The Astros (47-96) took the series opener Thursday, then dropped three in a row to the A's (83-60). Houston's seven-game road trip now heads to Seattle for a three-game set starting Monday.
A little more than two hours before first pitch, right-hander Paul Clemens was scratched from the series finale because of a blister on the middle finger of his pitching hand. Lucas Harrell made the start, his first since Aug. 19 at Texas. He worked a 1-2-3 first inning and got out of a jam in the second before things unraveled in the third, negating the 1-0 lead the Astros created in the first.
It was a frustrating series for Houston. Manager Bo Porter was ejected Thursday and again Sunday in the bottom of the fifth inning with one out and the bases loaded during a meeting at the pitcher's mound with Erik Bedard and the infielders.
Porter was talking to his players when home-plate umpire Hunter Wendelstedt approached the mound as is standard to move things along. Porter turned around, said something to Wendelstedt and was ejected.
"I just asked a simple question: 'Where are those pitches?' And he threw me out of the game," Porter said. "I did not agree. ... I felt like there were a couple of pitches he could have called strikes."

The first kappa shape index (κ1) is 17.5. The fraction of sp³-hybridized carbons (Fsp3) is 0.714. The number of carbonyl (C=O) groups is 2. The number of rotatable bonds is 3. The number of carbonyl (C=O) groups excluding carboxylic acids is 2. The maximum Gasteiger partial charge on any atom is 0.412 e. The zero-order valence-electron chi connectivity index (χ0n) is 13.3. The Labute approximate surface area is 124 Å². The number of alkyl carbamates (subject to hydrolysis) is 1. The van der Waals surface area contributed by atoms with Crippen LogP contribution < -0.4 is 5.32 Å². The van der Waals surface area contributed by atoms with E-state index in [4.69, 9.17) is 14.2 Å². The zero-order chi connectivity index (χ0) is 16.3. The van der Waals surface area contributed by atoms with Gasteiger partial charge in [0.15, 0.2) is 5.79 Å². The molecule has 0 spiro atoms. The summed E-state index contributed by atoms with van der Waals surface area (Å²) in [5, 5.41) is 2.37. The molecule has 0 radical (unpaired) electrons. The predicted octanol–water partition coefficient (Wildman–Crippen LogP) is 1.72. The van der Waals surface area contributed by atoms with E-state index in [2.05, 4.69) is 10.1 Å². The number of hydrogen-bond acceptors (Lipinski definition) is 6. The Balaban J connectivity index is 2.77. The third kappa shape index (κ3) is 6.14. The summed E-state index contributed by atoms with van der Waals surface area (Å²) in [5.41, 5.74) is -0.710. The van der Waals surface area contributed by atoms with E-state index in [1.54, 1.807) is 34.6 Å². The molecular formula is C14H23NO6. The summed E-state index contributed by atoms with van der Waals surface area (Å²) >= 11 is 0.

The damage in the third started with a two-RBI double by Brandon Moss. Yoenis Cespedes followed with an RBI single, giving the A's a 3-1 lead. Harrell walked Alberto Callaspo, then Daric Barton singled in Cespedes. Seth Smith smashed a fastball to right-center for a three-run homer, making it 7-1.
Harrell's long third inning was his last. He struck out two and allowed seven hits and two walks in his 72-pitch outing.
Harrell (6-16, 6.01 ERA) said that although he was notified he'd start approximately 45 minutes before the game, it was not an excuse.
"If you're put in the game to get people out, you get people out," Harrell said. "That's just the way it is in this business."
Oakland starter Bartolo Colon (15-6, 2.85 ERA) threw six innings of one-run ball and allowed five hits and one walk, striking out seven. L.J. Hoes (2-for-2 with two walks) was the only Astros player with more than one hit; the team went 1-for-14 with runners in scoring position.
Colon became the first pitcher in American League history with 15 wins with four different teams (Indians, White Sox, Angels, A's).
"It's really hard," Porter said. "You put yourself in a position where they score seven in one inning to a ballclub like the A's have. That bullpen is tough. We've faced Colon a couple of times this year. He's a strike-thrower, we know it. And he just continued to pound the strike zone."
The Astros scored on Jose Altuve's RBI double in the first and Brandon Barnes' RBI single in the seventh.
Bedard tossed four scoreless innings in relief of Harrell, and Jorge De Leon contributed a scoreless eighth.
"They did a tremendous job of saving us some extended innings," Porter said. "They saved us from using the rest of the bullpen. Unfortunately, we couldn't muster anything against those guys."